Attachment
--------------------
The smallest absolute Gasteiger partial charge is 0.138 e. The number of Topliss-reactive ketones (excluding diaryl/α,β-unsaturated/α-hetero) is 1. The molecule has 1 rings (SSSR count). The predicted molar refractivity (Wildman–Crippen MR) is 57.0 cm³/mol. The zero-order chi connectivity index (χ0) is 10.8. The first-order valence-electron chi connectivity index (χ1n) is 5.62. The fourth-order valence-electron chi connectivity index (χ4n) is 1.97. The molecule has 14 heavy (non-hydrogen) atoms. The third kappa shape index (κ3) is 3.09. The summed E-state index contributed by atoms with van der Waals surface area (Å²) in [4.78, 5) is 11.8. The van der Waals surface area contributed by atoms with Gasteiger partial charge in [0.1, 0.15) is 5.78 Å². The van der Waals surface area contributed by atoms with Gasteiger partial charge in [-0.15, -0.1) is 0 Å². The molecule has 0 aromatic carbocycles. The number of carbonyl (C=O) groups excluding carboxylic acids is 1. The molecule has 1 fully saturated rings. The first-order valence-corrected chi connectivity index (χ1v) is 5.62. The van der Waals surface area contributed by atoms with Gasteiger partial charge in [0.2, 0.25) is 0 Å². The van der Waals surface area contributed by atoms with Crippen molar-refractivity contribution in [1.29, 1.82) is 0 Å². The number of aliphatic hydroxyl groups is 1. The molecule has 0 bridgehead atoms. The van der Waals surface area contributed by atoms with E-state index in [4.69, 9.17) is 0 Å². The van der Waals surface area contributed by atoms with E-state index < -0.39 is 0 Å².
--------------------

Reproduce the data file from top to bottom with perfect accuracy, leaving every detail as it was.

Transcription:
The smallest absolute Gasteiger partial charge is 0.138 e. The number of Topliss-reactive ketones (excluding diaryl/α,β-unsaturated/α-hetero) is 1. The molecule has 1 rings (SSSR count). The predicted molar refractivity (Wildman–Crippen MR) is 57.0 cm³/mol. The zero-order chi connectivity index (χ0) is 10.8. The first-order valence-electron chi connectivity index (χ1n) is 5.62. The fourth-order valence-electron chi connectivity index (χ4n) is 1.97. The molecule has 14 heavy (non-hydrogen) atoms. The third kappa shape index (κ3) is 3.09. The summed E-state index contributed by atoms with van der Waals surface area (Å²) in [4.78, 5) is 11.8. The van der Waals surface area contributed by atoms with Gasteiger partial charge in [0.1, 0.15) is 5.78 Å². The van der Waals surface area contributed by atoms with Gasteiger partial charge in [-0.15, -0.1) is 0 Å². The molecule has 0 aromatic carbocycles. The number of carbonyl (C=O) groups excluding carboxylic acids is 1. The molecule has 1 fully saturated rings. The first-order valence-corrected chi connectivity index (χ1v) is 5.62. The van der Waals surface area contributed by atoms with Gasteiger partial charge in [0.2, 0.25) is 0 Å². The van der Waals surface area contributed by atoms with Crippen molar-refractivity contribution in [1.29, 1.82) is 0 Å². The number of aliphatic hydroxyl groups is 1. The molecule has 0 bridgehead atoms. The van der Waals surface area contributed by atoms with E-state index in [4.69, 9.17) is 0 Å². The van der Waals surface area contributed by atoms with E-state index < -0.39 is 0 Å².